The veteran leaned forward in his chair and, from behind heavy eyelids, looked Caldwell straight in the eye.

“Our days were defined by constant unease. We would sit without stillness, lie without resting, sleep without recuperating. Our adrenal glands were shriveled from overuse, ears weary from the staccato rattatattat of the skies overhead, eyes salty from the dust of excavation. I was a tunneler, you see, digging under no man's land, extending the reach of our allied warren. By day I'd dig, the men behind me shoring up each new length of cavity with sweat and timber. It was dark and hard work, not really like the sort of thing they show in Hollywood or write about in the Reader's Digest. But it was important work, or so they'd tell me. During that time I lost my fingernails. Come to think of it, during that time, I lost my best friend."

At this, Caldwell straightened slightly, as if scenting something of use for the first time. "I'm sorry to hear that," he said. "How did he die?"

"He was taken into the woods 200 yards behind our lines and shot by my commanding officers."

"He was shot by our side? What for?"

"They found him sleeping while on patrol. That was a crime that carried the death penalty. We were children. We should have been doing other things."

The veteran paused to take a sip of water. His hand and demeanour remained steady. Caldwell set down his pencil and took a deep but silent breath.

After a moment the producer said: “Thank-you for the background, that’s really super. So, can you tell me a little bit about the fighting? What sort of guns did you use? Did you ever kill a man?”

"I never faced the enemy, or, at least never saw the whites of his eyes. Those who did never lived to tell the tale. You went over the top, you never came back. Obviously the war ended before it was my turn. Or perhaps I was just too useful digging to send off to die. Still, I certainly had my chance to look full into the face of death. That day the weather was without drama: there were no stormclouds or sheets of rain to backdrop my horror. The sun shone and the breeze carried with it birdsong. Nature is joyfully indifferent to man's endless altercations, you know.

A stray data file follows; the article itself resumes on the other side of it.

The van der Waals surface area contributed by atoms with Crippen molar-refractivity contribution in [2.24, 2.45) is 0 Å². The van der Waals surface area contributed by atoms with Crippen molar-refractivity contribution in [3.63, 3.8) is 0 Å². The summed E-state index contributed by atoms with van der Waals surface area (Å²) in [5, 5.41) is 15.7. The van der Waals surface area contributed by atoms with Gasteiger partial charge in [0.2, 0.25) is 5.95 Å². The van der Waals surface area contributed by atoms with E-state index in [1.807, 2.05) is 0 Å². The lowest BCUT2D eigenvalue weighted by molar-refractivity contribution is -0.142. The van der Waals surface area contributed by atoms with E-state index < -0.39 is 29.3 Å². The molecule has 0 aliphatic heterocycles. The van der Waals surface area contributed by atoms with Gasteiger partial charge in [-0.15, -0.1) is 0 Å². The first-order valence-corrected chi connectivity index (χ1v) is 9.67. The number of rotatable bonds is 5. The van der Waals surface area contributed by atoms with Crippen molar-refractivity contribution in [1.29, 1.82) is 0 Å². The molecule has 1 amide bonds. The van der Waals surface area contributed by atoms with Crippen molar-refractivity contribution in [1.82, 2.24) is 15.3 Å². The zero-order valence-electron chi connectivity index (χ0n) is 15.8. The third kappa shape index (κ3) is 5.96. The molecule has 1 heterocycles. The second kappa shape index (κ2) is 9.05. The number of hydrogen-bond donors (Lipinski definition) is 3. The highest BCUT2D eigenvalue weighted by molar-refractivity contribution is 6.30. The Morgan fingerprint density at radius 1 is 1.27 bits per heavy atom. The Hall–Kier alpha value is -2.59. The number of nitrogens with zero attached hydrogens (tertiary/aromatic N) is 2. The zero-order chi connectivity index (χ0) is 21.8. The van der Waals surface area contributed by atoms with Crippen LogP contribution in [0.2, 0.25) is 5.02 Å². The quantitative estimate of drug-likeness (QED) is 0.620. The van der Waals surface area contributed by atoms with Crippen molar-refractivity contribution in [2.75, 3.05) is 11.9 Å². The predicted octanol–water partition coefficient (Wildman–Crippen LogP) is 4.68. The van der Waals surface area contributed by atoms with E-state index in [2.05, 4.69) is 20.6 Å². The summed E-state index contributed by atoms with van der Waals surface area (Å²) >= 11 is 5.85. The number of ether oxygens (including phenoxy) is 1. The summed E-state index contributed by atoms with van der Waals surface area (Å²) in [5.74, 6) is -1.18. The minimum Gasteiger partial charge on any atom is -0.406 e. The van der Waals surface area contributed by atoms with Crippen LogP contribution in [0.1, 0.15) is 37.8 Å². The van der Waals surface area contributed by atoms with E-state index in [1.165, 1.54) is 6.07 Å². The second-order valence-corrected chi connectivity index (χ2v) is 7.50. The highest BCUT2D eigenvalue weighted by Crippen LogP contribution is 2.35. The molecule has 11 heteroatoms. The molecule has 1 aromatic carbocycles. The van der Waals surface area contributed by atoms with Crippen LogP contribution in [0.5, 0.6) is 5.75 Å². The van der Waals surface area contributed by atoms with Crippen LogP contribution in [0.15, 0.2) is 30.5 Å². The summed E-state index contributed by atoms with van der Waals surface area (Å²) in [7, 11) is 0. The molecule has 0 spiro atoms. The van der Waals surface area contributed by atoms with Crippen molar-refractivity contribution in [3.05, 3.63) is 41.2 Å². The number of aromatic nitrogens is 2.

"We'd been hit by mortar fire before, of course, but I'd never been so close to the aftermath. His body was flung from the crater. Though he was beyond saving when I reached him, his chest still heaved, saliva bubbling crimson at his lips with each shallow breath. In that moment I didn’t see a soldier or a hero or even a man, though he was just barely all of these. No, I saw an infant, suckling his mother's breast, he lost in her eyes, she lost in his, both oblivious to this moment towards which his life would inexorably creep. By the time an officer arrived he was staring without seeing, lost and, in a sense, I with him.

"A week later we received word the war was ended. We trudged back from our frontline, each step the waking from a dark dream. We were no longer children and we were off to do other things…

Well, Sir, I think that's about all I have for you for now."

Caldwell said nothing, instead offering a weak smile.

"So, you really think you can get some of that into your videogame?," asked the veteran, in a low and mournful voice. "Do you?"